The guidance retains the note that charitable companies that do not exceed the Companies Act 2006 audit threshold may elect to take advantage of the audit exemption conferred by section 477 of the Companies Act 2006. However, charitable companies that are eligible for audit exemption under the Companies Act 2006, but are above the lower threshold for audit contained within charity law, must receive an audit under charity law if they elect not to be audited under the Companies Act 2006.

It also explains that care needs to be taken to understand the interaction between Companies Act 2006 and the relevant Charities Acts: ‘For charitable companies claiming audit exemption under the Companies Act 2006, the legal requirements for audit are provided in the relevant Charities Acts. A small charitable company that is eligible for audit exemption under Companies Act 2006 but does not claim this exemption continues to be audited under Companies Act 2006 and in England and Wales no additional audit requirement arises under the 2011 Act (E&W). For charitable companies that do claim audit exemption and comply with Section 475(2) to (4) of the Companies Act 2006, which requires a statement on the face of the balance sheet confirming that the company is entitled to audit exemption, the audit arrangements referred to in the auditor’s reports are the 2011 Act (E&W) and the 2005 Act (Scotland).’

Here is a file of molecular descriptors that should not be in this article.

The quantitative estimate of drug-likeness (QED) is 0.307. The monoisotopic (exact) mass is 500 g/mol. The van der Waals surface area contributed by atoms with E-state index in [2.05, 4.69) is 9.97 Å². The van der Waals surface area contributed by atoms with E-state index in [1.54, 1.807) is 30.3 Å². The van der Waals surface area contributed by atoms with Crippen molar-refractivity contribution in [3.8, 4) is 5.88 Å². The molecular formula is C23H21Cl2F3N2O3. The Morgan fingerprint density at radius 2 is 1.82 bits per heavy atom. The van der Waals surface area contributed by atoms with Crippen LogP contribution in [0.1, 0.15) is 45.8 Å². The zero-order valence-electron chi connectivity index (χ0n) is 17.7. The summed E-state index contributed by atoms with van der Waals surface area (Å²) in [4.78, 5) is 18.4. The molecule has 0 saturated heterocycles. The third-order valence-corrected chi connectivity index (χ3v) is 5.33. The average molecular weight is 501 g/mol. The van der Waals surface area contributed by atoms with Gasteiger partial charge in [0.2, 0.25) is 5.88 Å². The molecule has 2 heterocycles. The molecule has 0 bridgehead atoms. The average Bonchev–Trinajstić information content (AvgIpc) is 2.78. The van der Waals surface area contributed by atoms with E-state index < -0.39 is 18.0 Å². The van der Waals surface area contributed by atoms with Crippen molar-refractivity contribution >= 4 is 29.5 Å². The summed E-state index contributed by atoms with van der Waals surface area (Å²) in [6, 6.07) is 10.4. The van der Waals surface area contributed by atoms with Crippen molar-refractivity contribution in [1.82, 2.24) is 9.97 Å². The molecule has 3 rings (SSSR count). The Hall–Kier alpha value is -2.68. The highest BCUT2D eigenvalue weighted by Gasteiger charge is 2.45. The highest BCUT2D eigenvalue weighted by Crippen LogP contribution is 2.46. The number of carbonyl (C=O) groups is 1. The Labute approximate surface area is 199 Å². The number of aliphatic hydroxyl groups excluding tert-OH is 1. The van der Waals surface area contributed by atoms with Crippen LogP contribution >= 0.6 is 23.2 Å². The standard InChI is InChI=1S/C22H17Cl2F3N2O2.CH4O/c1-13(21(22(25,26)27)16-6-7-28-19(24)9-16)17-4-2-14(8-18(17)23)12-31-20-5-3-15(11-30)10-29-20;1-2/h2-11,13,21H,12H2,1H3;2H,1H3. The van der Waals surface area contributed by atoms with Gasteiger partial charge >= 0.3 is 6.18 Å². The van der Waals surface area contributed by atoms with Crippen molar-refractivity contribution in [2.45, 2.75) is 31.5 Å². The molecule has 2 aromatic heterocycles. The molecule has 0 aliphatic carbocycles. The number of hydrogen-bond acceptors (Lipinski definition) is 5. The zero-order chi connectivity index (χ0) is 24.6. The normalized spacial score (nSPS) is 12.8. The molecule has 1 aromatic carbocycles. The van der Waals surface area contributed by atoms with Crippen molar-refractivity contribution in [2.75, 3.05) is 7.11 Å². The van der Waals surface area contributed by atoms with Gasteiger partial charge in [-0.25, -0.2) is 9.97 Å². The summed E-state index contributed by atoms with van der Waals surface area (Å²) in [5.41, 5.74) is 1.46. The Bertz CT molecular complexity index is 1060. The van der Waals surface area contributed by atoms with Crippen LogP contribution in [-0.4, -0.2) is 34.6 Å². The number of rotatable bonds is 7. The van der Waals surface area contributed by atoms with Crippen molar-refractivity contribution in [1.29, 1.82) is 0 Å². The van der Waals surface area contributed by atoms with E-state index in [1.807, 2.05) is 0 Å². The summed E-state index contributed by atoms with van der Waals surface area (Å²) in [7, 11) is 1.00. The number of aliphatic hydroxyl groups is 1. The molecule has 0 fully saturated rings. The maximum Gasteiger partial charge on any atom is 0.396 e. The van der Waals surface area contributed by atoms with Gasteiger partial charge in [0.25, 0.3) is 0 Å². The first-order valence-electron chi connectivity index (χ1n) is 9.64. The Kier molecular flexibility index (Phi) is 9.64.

The FRC states that ‘For charitable companies below the Companies Act 2006 audit threshold and claiming exemption but above the thresholds of the relevant Charities Acts, this could be achieved by a statement such as:

For the year ended [date] the company was entitled to exemption from audit under Section 477 of the Companies Act 2006 relating to small companies but as this company is a charity, it is subject to audit under the [Charities Act 2011/Charities and Trustee Investment (Scotland) Act 2005/Charities Act (Northern Ireland) 2008].

  1. The members have not required the company to obtain an audit of its accounts for the year in question in accordance with Section 476 of the Companies Act 2006.
  2. The directors acknowledge their responsibilities for complying with the requirements of the Companies Act 2006 with respect to accounting records and the preparation of accounts.

These accounts have been prepared in accordance with the provisions applicable to companies subject to the small companies’ regime.’

The revised suggested statement is, with the exception of the Charities Act 2011 and inclusion of the Charities Act (Northern Ireland) 2008, unchanged from the practice note updated in 2012.

Read the PN11 invitation to comment.

Article from ACCA In Practice